able task than tracing here a full analysis of this delightful production of our gifted countrywoman; but we have already indicated in these few sentences both its leading idea, and wherein lies the chief power of the author, in giving that idea its most successful expression; and we prefer devoting what space is left us, to some extracts, which may partially illustrate what we have said.
INFANT SLUMBER. A holy smile was on her lip, Whenever sleep was there, She slept, as sleeps the blossom, hushed Amid the silent air!
Each leaflet is a tiny scroll
They tremble on the alpine heights,
Dear mother! in ourselves is hid
Where thought, the flaming cherub stands
We feel the pang, when that dread sword
And turneth every where to guard
FIELD-ELVES. The tender violets bent in smiles To the Elves that sported nigh, Tossing the drops of fragrant dew To scent the evening sky.
They kissed the rose in love and mirth, And its petals fairer grew ;
A shower of pearly dust they brought And over the lily threw.
I saw one dainty creature crown The tulip's painted cup,
No inward pang, no yearning love,
Alas! I may not hope on earth
And oft her mother sought the child
For trnen the soul is blind To freedom, truth, and inward light, Vague fears debase the mind.
'Tis the summer prime, when the noiseless air
The tree that stood when the soil's athirst,
To the juicy leaf the grasshopper clings,
These passages are chosen merely because they will admit of being thus disconnected from the rest of the poem, on every page of which we find the same alternate features of force and beauty. Of the other pieces in the volume, “The Acorn,” though inferior in high inspiration to the Sinless Child, will by many be preferred for its happy play of fancy and proper finish. Upon the sonnets we shall not dwell, for the simple reason that they are worthy a critical paper by them. selves. We doubt much whether they will be popular, but they evidence concentrated poetical power of a very high, possibly of the very highest order. In conclusion we can only say, that the discrimination of Mr. Keese in bringing these admirable poems before the public in their present shape, adds much to his reputation as a judicious critic, acquired by his previous poetical collections, “Not for the summer hour alone,
When skies resplendent shine,
And youth and pleasure fill the throne,
But for those stern and wintry days
When heaven's wise discipline doth make
This is the month for summer excursions. How many in the pursuit of pleasure are leaving comfort behind them! But let them go, all who can, reasonably, from the close, dusty, sun-struck cities, even though they should suffer a hundred inconveniences. It is better to endure the crowded car and dull steamboat than never to look upon the free face of nature, and the beauty and blessings which this season is pouring over our land, as though every shower scattered flowers and every sunbeam kissed the fruits to a sweeter ripeness. Among the host of travellers will be seen many a youthful couple just entering on the path of married life, which at its opening seems—does it not? a very paradise of flowers. But remember, these flowers, to be kept in perennial bloom, must be transplanted, or rather transferred (for they are in the heart and not in the outward world of circumstance) to a happy home. So we trust our young friends are intending, when the bridal tour has been enjoyed, to take on themselves the cares, so that they may enjoy the pleasures, of housekeeping. It may be necessary that, for a season, the young married couple should take rooms—but never let them expect to enjoy the advantages and pleasures of domestic life in a boarding-house. A married man is never fully respected as such, till he is head of his own house; and a married lady can aspire to no kind of importance in her honourable station as wife, till she sits at the head of her own table. We could—and we will some day—write a chapter on the disadvantages of a boarding-house life, for young married ladies; but now for the benefit of the fair, sensible brides, who are intending to commence their happy wisehood in their own sweet homes, we will insert a letter from a mother to her newly-married daughter. “I find by your letters, my dear Caroline, that you are very anxious to hear from me. You fear I have forgotten you, and want my advice, as you say, on a thousand subjects. Your fears are groundless; a mother never forgets her child. I had my reasons for this delay. “In the first place, I knew your time would be very much engrossed by the arrangements necessary on beginning to keep house. It is an important era in the life of a woman, to be taken from the paternal roof where she was a dependent child, an indulged favourite perhaps, and placed at the head of an establishment which she is expected to guide and grace. I think there is often too much advice and interference from relations and friends at such a time. I believe young married women would oftener take a right course from principle, if left to their own reflections, than they do, when urged to adopt such and such arrangements, because they are fashionable and necessary for their station, &c.—considerations usually insisted on by workily people. “In the second place, it is no very slight affair for me to write a letter. I want every thing in a particular way; my table and chair must be arranged with due reference to the light; my pen must be made, my glasses, too, must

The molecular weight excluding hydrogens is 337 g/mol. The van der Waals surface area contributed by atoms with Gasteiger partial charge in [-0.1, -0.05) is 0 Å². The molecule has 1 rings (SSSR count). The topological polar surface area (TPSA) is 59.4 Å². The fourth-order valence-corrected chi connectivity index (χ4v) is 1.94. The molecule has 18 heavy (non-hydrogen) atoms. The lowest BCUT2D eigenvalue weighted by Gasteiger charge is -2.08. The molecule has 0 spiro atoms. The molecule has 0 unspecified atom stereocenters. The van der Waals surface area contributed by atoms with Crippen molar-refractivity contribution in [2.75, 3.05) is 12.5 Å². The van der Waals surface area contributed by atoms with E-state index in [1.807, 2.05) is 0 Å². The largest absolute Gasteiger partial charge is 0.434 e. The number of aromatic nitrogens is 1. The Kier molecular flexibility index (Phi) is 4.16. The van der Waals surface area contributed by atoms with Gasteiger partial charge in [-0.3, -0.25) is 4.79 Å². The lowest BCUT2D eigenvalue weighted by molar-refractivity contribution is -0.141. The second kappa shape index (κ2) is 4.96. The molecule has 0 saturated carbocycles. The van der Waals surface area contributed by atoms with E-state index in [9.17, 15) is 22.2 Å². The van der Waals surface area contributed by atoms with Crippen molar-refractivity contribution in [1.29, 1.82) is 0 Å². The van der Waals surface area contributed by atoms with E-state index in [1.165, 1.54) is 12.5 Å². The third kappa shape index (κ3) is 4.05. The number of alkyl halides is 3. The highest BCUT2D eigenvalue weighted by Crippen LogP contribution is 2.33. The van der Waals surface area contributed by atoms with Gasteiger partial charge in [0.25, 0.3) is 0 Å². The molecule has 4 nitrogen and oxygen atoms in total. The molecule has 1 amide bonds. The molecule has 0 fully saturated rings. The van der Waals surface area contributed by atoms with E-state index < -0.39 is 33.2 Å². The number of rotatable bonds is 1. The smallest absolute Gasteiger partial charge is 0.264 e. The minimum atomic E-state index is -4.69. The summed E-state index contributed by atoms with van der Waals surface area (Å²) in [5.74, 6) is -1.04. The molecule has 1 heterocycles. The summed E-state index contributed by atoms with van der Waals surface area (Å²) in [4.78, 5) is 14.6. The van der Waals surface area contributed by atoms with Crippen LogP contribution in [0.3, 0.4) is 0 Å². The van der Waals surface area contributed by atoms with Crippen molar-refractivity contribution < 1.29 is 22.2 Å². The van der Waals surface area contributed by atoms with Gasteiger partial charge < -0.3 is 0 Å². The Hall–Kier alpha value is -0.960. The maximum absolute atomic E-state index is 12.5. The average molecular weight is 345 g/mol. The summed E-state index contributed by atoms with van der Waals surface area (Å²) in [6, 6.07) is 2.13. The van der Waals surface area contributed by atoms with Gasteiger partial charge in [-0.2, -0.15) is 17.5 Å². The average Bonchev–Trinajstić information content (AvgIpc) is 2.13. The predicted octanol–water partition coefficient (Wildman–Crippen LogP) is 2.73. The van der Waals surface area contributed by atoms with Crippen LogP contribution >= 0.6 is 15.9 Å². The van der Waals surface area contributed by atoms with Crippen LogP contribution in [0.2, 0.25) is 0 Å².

be worn. Ah! it is when I begin those employments which used to be so delightful in my youth, that I feel the infirmities of age creeping on me, feel the penalty which the immortal mind must pay for being permitted to remain long in this earthly tabernacle. And I have no Caroline at hand to watch my inclinations and prevent even my wishes. “But do not, my darling, think I regret your marriage; or indeed, regret that you have left me. I rejoice at both, because I believe your virtues will more fully unfold, and that your usefulness and happiness will be better promoted in the union you have formed than they would have been had you remained with me. I feel alone, to be sure: but then I am not lonely, for my heart is with you, and I am studying and thinking how I can assist or counsel you in the discharge of your arduous duties. “Experience cannot be transferred. We may give wise advice, but we cannot give the wisdom to follow it. Men and women must commune with their own hearts, and take counsel, each individual, with the whispers of the divine spirit in his or her own soul, if they would possess that strength of character which, depending on principle, is the only stable foundation of excellence. “You request me, my beloved child, to counsel you concerning your religious deportment, and in referring you to the word of God and the dictates of your own conscience, and entreating you never to adopt a principle of belief or a course of conduct which, in the secret recesses of your own bosom and in the silent and lonely hours of your life, you cannot reflect upon without self-reproach, I give you the best rule my experience suggests. You need have no fear that this rule, if followed, will restrict your enjoyments. ‘The innocent are gay"—and I do think that cheerfulness of spirit should be inculcated as a virtue. Christianity is not sadness, nor is religion gloom. “Never separate your duty to your Father in heaven entirely from your duties and feelings towards his children on earth. “Remember you are to ‘do his will,” before you can understand “his doctrines.” Let the warmth of piety in your heart be evidenced by the kindness and meekness of your spirit towards all around you. I wish you, my dear Caroline, to frame your whole conduct and conversation on the Christian model, and show in your daily life, the beauty, the excellence, ay, and the cheerfulness, the pleasure also, which blesses a truly religious woman. “You are surrounded with the means of worldly happiness, and I wish to see you partake of these enjoyments. But thoughtless gaiety is not happiness. Reflection is to the mind what exercise is to the body, a strengthener. You ought to be cheerful, you may be gay, innocently— but, my child, never be thoughtless. Of the many follies and vices committed in the world, far the greater part are owing to indiscretion, to a want of thought. I have seldom met with a person who did not praise virtue and admire goodness. I believe there are few people who would openly advocate doing wrong. Why then are so many wrongs done? Why do not people practise what they praise! “Because the majority lack strength of mind to resist temptation; which, in other words, is to lack judgment. If a true estimate were made, it would be found that, even for this world, a life of innocence would be the happiest as well as best for all mankind, and it is this right estimate of things I would now, particularly, urge on you,